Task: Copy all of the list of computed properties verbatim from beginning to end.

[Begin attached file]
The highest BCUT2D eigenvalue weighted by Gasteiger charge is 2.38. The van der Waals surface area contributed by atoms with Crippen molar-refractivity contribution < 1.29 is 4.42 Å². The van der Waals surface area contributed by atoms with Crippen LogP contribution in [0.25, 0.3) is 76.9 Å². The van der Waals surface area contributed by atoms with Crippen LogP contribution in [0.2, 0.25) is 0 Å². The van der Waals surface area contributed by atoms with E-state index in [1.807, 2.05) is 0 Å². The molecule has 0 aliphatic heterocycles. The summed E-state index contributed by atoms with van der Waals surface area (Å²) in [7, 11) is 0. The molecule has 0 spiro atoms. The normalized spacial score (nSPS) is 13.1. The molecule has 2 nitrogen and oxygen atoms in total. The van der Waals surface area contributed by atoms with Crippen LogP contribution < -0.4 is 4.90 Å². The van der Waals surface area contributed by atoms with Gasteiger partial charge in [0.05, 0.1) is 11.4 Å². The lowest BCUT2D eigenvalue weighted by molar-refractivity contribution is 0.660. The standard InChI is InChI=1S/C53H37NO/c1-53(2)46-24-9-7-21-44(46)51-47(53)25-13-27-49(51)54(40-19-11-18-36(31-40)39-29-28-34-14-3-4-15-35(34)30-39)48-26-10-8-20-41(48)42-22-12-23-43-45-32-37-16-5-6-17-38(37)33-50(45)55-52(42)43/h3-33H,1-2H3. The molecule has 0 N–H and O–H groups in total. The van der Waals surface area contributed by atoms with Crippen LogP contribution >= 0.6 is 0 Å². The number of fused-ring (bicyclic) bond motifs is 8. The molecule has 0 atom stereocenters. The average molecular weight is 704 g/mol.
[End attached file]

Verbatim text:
The highest BCUT2D eigenvalue weighted by Gasteiger charge is 2.38. The van der Waals surface area contributed by atoms with Crippen molar-refractivity contribution < 1.29 is 4.42 Å². The van der Waals surface area contributed by atoms with Crippen LogP contribution in [0.25, 0.3) is 76.9 Å². The van der Waals surface area contributed by atoms with Crippen LogP contribution in [0.2, 0.25) is 0 Å². The van der Waals surface area contributed by atoms with E-state index in [1.807, 2.05) is 0 Å². The molecule has 0 aliphatic heterocycles. The summed E-state index contributed by atoms with van der Waals surface area (Å²) in [7, 11) is 0. The molecule has 0 spiro atoms. The normalized spacial score (nSPS) is 13.1. The molecule has 2 nitrogen and oxygen atoms in total. The van der Waals surface area contributed by atoms with Crippen LogP contribution < -0.4 is 4.90 Å². The van der Waals surface area contributed by atoms with Gasteiger partial charge in [0.05, 0.1) is 11.4 Å². The lowest BCUT2D eigenvalue weighted by molar-refractivity contribution is 0.660. The standard InChI is InChI=1S/C53H37NO/c1-53(2)46-24-9-7-21-44(46)51-47(53)25-13-27-49(51)54(40-19-11-18-36(31-40)39-29-28-34-14-3-4-15-35(34)30-39)48-26-10-8-20-41(48)42-22-12-23-43-45-32-37-16-5-6-17-38(37)33-50(45)55-52(42)43/h3-33H,1-2H3. The molecule has 0 N–H and O–H groups in total. The van der Waals surface area contributed by atoms with Crippen LogP contribution >= 0.6 is 0 Å². The number of fused-ring (bicyclic) bond motifs is 8. The molecule has 0 atom stereocenters. The average molecular weight is 704 g/mol.